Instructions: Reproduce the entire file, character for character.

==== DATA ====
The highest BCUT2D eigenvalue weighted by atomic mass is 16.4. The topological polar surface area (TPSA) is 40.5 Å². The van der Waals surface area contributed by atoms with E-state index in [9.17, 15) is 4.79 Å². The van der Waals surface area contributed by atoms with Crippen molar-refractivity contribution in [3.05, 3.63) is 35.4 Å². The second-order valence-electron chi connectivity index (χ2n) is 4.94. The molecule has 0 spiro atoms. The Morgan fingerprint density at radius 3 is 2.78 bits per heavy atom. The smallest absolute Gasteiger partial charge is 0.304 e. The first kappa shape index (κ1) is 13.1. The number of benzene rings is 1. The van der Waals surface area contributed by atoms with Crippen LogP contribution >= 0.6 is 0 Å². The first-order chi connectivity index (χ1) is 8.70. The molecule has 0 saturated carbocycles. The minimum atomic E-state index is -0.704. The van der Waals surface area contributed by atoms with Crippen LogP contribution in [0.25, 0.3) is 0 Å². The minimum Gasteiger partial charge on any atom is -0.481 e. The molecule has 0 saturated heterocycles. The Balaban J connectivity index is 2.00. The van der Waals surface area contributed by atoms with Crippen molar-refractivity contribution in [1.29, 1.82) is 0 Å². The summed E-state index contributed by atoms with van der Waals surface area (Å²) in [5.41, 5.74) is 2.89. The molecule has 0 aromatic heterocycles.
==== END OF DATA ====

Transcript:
The highest BCUT2D eigenvalue weighted by atomic mass is 16.4. The topological polar surface area (TPSA) is 40.5 Å². The van der Waals surface area contributed by atoms with E-state index in [9.17, 15) is 4.79 Å². The van der Waals surface area contributed by atoms with Crippen molar-refractivity contribution in [3.05, 3.63) is 35.4 Å². The second-order valence-electron chi connectivity index (χ2n) is 4.94. The molecule has 0 spiro atoms. The Morgan fingerprint density at radius 3 is 2.78 bits per heavy atom. The smallest absolute Gasteiger partial charge is 0.304 e. The first kappa shape index (κ1) is 13.1. The number of benzene rings is 1. The van der Waals surface area contributed by atoms with Crippen LogP contribution >= 0.6 is 0 Å². The first-order chi connectivity index (χ1) is 8.70. The molecule has 0 saturated carbocycles. The minimum atomic E-state index is -0.704. The van der Waals surface area contributed by atoms with Crippen LogP contribution in [0.25, 0.3) is 0 Å². The minimum Gasteiger partial charge on any atom is -0.481 e. The molecule has 0 saturated heterocycles. The Balaban J connectivity index is 2.00. The van der Waals surface area contributed by atoms with Crippen molar-refractivity contribution in [1.29, 1.82) is 0 Å². The summed E-state index contributed by atoms with van der Waals surface area (Å²) in [5.41, 5.74) is 2.89. The molecule has 0 aromatic heterocycles.